There are at least 268 home-based businesses in the Nelson area. Almost a third of them are in Uphill. About 17 per cent of them are artists and craftspeople and another 14 per cent are in the media (writers, graphic designers, film-makers, etc.) Sixty per cent of them make less than $50,000 per year. What they want most from the city is broadband internet.
Those are some of the results of a survey that Nelson city councillor Anna Purcell conducted on social media over the summer. She got 268 responses.
“I has hoping for good response and I am delighted,” she said. “I am really grateful to people for answering as many questions as they did. Most people actually answered the income question, so they were really trusting, even though the survey was anonymous.”
Purcell’s full report on the results of the survey is attached below.
She says home-based businesses are an invisible but important part of the economy.
“There is a bias,” she says. “When we think of businesses we think of stores on the street, but we don’t think about the home business community. It is not advocated for and it is not well understood. But it might be one of the biggest employers in town.”
One of the questions on Purcell’s survey asks how many people the home-based businesses employs. The 268 respondents employ 395 full- or part-time people (including the person completing the survey).
She says she was impressed by the diversity of the businesses that responded. “Yoga teachers, caterers, plumbers, programmers, dog walkers . . .”
The top five categories of respondents in Purcell’s survey were: Artist/craftsperson, 47; media, 38; professional services, 33; consulting, 32; and computer, 28.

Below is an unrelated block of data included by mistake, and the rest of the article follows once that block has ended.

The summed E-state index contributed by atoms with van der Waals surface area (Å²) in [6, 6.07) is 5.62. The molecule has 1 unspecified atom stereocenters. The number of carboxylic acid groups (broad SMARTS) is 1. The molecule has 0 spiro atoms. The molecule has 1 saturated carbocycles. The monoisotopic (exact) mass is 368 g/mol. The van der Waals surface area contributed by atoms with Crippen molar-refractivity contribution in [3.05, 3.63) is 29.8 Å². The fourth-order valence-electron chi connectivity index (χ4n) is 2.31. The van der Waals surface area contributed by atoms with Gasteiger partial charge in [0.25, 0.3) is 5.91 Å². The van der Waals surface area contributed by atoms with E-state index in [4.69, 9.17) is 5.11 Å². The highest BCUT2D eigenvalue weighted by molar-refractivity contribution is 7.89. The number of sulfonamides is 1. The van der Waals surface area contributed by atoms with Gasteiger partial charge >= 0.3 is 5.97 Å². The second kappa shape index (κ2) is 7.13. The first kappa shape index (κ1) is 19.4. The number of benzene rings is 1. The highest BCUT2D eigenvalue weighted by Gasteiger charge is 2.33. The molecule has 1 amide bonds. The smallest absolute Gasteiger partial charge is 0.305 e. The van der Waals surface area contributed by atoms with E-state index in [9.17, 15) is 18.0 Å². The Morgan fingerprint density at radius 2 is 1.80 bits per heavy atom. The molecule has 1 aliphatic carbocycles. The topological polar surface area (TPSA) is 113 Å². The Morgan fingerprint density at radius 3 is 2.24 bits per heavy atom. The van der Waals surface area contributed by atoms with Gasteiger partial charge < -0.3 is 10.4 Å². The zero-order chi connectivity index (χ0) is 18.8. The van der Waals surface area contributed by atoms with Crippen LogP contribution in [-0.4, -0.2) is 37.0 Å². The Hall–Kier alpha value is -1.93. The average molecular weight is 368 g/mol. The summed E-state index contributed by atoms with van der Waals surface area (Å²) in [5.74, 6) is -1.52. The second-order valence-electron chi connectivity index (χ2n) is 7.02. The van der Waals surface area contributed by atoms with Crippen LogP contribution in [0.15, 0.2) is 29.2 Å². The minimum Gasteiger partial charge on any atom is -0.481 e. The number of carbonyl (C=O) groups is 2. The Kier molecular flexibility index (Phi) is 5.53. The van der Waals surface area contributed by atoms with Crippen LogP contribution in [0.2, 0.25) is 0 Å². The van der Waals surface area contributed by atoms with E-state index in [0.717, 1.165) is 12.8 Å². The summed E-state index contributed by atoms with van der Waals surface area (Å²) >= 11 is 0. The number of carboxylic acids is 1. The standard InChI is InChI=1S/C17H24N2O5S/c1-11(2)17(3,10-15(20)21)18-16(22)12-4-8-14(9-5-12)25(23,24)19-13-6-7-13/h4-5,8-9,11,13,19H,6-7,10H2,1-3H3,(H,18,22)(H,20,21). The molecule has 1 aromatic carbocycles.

Asked what the city might do with the survey information, Purcell said she was not sure, but the purpose of the survey was to find out how many people were out there, what kinds of work they are doing, and what they need.
The top response to the question about needs was broadband internet, followed by improved air travel, help with business marketing, and organized networking.
She said a networking group could be one result of the survey because about three quarters of the respondents said they would be, or might be, interested in going to a meeting. She agreed that many home businesses that do not have business licences might not want to attend a meeting put on by the city.
Purcell created the survey (which she says is “not scientific”) on Survey Monkey, a popular survey construction site, and then publicized it on Facebook. She took advantage of Facebook’s post-boosting feature to get it out to more people.
Asked why politicians don’t use social media more often to find out what their constituents think, she said, “Maybe it is comfort with the medium. I love Facebook. For people who are not so familiar with it, there are questions about what is private and what is public.”
Purcell said the purpose of social media is not to simply dispense information.
“People need to get something out of what you are putting out there. You should not just badger people. I am still figuring it out, figuring out what to do on my public page, trying to find the balance.”
She says the real usefulness of social media for a politician — to create conversations and find out what people think — is right up her alley.
“I love hearing from people and knowing what they think.”